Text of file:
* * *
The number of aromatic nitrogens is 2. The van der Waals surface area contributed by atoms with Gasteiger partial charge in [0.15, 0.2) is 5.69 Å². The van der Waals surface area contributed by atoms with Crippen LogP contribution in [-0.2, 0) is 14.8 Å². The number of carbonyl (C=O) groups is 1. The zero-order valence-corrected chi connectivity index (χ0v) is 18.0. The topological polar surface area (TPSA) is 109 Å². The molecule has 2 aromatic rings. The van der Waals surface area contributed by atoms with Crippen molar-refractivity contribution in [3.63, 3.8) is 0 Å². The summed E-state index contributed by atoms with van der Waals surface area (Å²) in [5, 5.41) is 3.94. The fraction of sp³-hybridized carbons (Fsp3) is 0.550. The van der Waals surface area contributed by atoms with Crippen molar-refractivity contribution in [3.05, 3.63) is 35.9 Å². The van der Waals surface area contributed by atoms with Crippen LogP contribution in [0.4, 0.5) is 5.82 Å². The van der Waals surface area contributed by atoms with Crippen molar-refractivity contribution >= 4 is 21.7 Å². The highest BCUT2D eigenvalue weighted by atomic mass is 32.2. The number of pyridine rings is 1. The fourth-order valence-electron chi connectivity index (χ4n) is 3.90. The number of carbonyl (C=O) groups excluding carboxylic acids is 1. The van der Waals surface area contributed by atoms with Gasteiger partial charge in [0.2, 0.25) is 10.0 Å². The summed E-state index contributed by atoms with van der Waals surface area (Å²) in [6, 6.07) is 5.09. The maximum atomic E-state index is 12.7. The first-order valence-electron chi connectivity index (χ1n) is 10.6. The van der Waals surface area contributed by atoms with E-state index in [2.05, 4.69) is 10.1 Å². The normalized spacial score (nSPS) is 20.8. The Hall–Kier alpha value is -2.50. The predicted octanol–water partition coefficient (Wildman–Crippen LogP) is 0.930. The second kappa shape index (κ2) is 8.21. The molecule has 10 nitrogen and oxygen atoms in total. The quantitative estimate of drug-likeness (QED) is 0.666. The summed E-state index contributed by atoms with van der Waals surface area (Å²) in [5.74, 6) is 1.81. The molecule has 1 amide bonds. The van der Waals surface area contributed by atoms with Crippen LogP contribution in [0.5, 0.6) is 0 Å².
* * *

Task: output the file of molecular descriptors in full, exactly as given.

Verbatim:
The number of aromatic nitrogens is 2. The van der Waals surface area contributed by atoms with Gasteiger partial charge in [0.15, 0.2) is 5.69 Å². The van der Waals surface area contributed by atoms with Crippen LogP contribution in [-0.2, 0) is 14.8 Å². The number of carbonyl (C=O) groups is 1. The zero-order valence-corrected chi connectivity index (χ0v) is 18.0. The topological polar surface area (TPSA) is 109 Å². The molecule has 2 aromatic rings. The van der Waals surface area contributed by atoms with Crippen molar-refractivity contribution in [3.63, 3.8) is 0 Å². The summed E-state index contributed by atoms with van der Waals surface area (Å²) in [5, 5.41) is 3.94. The fraction of sp³-hybridized carbons (Fsp3) is 0.550. The van der Waals surface area contributed by atoms with Crippen molar-refractivity contribution in [3.05, 3.63) is 35.9 Å². The van der Waals surface area contributed by atoms with Crippen LogP contribution in [0.4, 0.5) is 5.82 Å². The van der Waals surface area contributed by atoms with Crippen molar-refractivity contribution >= 4 is 21.7 Å². The highest BCUT2D eigenvalue weighted by atomic mass is 32.2. The number of pyridine rings is 1. The fourth-order valence-electron chi connectivity index (χ4n) is 3.90. The number of carbonyl (C=O) groups excluding carboxylic acids is 1. The van der Waals surface area contributed by atoms with Gasteiger partial charge in [0.2, 0.25) is 10.0 Å². The summed E-state index contributed by atoms with van der Waals surface area (Å²) in [6, 6.07) is 5.09. The maximum atomic E-state index is 12.7. The first-order valence-electron chi connectivity index (χ1n) is 10.6. The van der Waals surface area contributed by atoms with E-state index in [2.05, 4.69) is 10.1 Å². The normalized spacial score (nSPS) is 20.8. The Hall–Kier alpha value is -2.50. The predicted octanol–water partition coefficient (Wildman–Crippen LogP) is 0.930. The second kappa shape index (κ2) is 8.21. The molecule has 10 nitrogen and oxygen atoms in total. The quantitative estimate of drug-likeness (QED) is 0.666. The summed E-state index contributed by atoms with van der Waals surface area (Å²) in [5.74, 6) is 1.81. The molecule has 1 amide bonds. The van der Waals surface area contributed by atoms with Crippen LogP contribution in [0.5, 0.6) is 0 Å².